In 2011, self-confessed “battery guy,” Dr. Stephen Clarke, the CEO of Applied Intellectual Capital, publicly revealed a past social problem. He admitted that he once “was not the guy to stand next to at a cocktail party.” But with the rise of interest and deployment of new battery technologies, Clarke proudly reported, “This year I am.”
Two years later, the improvement in Clarke’s social life continues. And that isn’t the only evidence that batteries are growing in fashion. Today, the energy devices are increasingly used to power planes, trains and automobiles; run toys and household appliances; and create renewable energy for homes and businesses.
But that’s only the tip of the battery’s vast potential to change the world. The Holy Grail is to use them as the key to widespread, full-blown adoption of renewable energy. When the wind doesn’t blow or the sun doesn’t shine, batteries can be used to store the energy generated under more favorable weather conditions, then distributed during the times when nature doesn’t cooperate.
Two Guys From Italy
At its most basic, a battery stores some form of energy for use at a later time. The methodologies for achieving the energy transfer differ, including chemical reactions, flywheels, pumped water, thermal storage using ice, compressed air (commonly known as CAES) and hydrogen, among other tactics.
The story of these emerging technologies starts with a dead animal.
The battery dates to the late 1700s, when Italian professor Luigi Galvani, whose background was in medicine and anatomy, began experimenting in the field of “medical electricity.” His endeavors were later said to inspire Mary Shelley to write her classic horror novel, Frankenstein.
The most popular story of Galvani’s research involves his discovery that skinning a dead frog with a metal object caused a leg twitch (the frog’s, not his). This twitch, he claimed, proved that electricity and biology were linked.
But fellow scientist Allessandro Volta, whose expertise was in physics, thought there was something else going on. As a result of their disagreement and further experimentation, Volta designed the first electric pile, a crude form of battery that could generate a steady stream of electricity. While not disproving Galvani’s initial theory, Volta’s use of chemicals and metals to generate electricity proved to have more mainstream appeal than using dead frogs.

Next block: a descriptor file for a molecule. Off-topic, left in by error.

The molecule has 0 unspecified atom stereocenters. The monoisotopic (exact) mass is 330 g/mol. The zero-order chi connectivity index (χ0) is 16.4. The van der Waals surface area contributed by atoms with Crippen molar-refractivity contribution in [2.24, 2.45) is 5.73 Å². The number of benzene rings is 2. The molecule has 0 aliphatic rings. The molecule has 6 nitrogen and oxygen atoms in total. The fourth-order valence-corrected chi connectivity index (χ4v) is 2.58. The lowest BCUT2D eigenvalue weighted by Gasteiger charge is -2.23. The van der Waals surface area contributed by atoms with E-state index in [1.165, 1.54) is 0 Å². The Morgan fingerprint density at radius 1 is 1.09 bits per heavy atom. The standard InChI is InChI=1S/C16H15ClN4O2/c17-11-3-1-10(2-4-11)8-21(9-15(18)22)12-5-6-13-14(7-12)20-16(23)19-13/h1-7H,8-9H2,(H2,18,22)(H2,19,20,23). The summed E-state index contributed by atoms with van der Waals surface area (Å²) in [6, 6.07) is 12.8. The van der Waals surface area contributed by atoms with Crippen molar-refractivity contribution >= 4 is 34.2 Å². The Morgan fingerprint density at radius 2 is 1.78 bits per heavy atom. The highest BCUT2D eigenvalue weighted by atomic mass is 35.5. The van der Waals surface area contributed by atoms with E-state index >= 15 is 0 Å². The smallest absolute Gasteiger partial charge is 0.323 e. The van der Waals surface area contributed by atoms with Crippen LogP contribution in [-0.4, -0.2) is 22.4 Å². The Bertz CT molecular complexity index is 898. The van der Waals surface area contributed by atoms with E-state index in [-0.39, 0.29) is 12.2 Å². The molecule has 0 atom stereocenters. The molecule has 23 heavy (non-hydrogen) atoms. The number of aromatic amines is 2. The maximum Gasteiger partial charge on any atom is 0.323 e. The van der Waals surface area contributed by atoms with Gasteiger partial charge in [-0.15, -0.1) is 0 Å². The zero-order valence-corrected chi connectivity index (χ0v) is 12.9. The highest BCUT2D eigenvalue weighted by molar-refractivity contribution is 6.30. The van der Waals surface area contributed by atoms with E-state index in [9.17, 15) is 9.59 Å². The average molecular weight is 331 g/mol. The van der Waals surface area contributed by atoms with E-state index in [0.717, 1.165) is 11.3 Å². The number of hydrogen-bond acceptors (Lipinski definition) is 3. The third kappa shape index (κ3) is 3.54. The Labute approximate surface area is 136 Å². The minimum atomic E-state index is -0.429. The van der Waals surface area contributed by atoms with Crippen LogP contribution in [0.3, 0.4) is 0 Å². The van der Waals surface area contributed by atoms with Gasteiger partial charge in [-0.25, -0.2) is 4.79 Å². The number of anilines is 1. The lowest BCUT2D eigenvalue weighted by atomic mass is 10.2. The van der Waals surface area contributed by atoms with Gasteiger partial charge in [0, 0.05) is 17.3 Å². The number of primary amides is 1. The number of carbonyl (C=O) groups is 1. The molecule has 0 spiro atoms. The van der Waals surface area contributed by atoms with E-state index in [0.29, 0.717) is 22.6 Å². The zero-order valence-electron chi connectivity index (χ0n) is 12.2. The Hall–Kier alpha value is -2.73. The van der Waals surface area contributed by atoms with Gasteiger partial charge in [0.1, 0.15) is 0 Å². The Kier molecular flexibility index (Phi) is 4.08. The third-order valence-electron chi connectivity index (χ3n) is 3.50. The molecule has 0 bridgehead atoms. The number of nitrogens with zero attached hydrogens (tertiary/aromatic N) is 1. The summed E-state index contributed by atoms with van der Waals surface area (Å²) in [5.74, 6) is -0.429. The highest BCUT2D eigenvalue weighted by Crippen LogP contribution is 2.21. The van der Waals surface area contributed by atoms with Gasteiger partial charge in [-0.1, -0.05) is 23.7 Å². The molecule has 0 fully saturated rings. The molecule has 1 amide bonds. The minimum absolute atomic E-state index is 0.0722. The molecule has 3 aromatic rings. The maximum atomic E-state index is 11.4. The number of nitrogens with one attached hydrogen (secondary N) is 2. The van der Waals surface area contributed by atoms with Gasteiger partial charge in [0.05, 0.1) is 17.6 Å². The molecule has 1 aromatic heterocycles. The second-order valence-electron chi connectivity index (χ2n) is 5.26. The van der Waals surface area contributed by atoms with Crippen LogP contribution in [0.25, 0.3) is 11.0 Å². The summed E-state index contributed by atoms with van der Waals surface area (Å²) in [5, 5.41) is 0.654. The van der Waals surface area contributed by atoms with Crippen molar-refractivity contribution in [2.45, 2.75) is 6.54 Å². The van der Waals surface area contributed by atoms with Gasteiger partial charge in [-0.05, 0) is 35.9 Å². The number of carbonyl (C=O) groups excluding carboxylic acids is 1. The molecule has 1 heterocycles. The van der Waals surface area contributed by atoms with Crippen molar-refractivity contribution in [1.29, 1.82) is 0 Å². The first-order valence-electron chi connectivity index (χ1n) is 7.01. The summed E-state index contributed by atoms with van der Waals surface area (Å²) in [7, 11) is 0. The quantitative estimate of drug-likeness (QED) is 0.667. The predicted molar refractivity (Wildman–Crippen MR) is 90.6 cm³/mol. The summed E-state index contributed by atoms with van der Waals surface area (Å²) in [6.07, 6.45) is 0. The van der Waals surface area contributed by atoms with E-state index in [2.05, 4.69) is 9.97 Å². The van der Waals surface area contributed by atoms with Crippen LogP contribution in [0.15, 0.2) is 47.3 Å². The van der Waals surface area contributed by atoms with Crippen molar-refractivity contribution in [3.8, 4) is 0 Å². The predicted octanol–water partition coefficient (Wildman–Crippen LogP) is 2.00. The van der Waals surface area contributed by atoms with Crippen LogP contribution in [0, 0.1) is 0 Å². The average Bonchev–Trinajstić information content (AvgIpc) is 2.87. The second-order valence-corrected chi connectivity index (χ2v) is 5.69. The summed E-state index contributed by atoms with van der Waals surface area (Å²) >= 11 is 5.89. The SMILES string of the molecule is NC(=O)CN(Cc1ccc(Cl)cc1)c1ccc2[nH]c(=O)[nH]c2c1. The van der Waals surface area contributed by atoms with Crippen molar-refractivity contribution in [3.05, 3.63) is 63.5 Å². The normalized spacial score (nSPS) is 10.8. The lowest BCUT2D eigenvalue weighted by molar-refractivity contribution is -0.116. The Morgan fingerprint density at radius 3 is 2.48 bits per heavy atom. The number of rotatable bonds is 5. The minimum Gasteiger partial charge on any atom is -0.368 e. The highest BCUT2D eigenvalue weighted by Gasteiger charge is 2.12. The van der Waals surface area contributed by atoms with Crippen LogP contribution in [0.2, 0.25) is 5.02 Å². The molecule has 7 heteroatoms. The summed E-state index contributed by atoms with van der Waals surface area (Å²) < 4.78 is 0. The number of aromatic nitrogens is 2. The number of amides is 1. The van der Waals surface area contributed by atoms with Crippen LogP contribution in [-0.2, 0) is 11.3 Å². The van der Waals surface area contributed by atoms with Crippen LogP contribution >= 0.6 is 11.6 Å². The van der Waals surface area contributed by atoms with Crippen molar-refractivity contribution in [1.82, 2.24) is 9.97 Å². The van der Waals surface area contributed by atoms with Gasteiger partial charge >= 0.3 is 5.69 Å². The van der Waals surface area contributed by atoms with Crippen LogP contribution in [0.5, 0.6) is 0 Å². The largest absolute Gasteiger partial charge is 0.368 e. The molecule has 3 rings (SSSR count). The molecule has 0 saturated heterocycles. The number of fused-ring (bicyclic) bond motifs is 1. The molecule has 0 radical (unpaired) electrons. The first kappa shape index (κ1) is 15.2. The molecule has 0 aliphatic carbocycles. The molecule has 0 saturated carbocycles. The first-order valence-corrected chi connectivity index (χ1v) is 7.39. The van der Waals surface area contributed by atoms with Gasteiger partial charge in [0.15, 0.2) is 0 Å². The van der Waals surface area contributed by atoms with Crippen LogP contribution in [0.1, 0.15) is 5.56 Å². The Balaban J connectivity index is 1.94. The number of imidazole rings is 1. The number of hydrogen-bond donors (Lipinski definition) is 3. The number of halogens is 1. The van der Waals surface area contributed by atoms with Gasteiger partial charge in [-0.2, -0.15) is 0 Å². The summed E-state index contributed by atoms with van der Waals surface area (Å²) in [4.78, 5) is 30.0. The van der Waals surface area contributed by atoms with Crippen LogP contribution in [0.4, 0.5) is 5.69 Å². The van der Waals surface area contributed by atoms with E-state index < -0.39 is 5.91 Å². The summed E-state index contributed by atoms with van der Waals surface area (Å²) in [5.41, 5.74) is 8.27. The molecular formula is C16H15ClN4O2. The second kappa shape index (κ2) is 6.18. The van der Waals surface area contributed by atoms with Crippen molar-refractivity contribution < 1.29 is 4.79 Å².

Today, both men are remembered when we use the words galvanized and voltage.
Batteries of the Future
As we celebrate National Battery Day, the role of the battery in powering the future is finally getting the attention it deserves.
Utilities are finally deploying energy storage projects capable of generating megawatt-level electricity, helping states to get serious about reaching ambitious goals for renewable energy use. And all-electric vehicles, while not yet big sellers compared to hybrid gas-electric vehicles, are expected to steadily grow in sales.
Driving that growth will be the tantalizing possibility of homeowners and businesses actually selling stored energy back to the nation’s electricity grid when you park your vehicle for the evening, taking excess energy from your car’s battery and sending it back via your charging station. While there are bumps in the road ahead – witness the recent ground of Boeing’s Dreamliner airplanes because of overheating batteries – the outlook remains rosy for the humble battery.
In fact, the biggest problem with batteries in the two years since Clarke made his lonely-guy remarks is that he’s now not the only one standing in the corner at those cocktail parties. “There’s now 12 of us being shunned,” he jokes.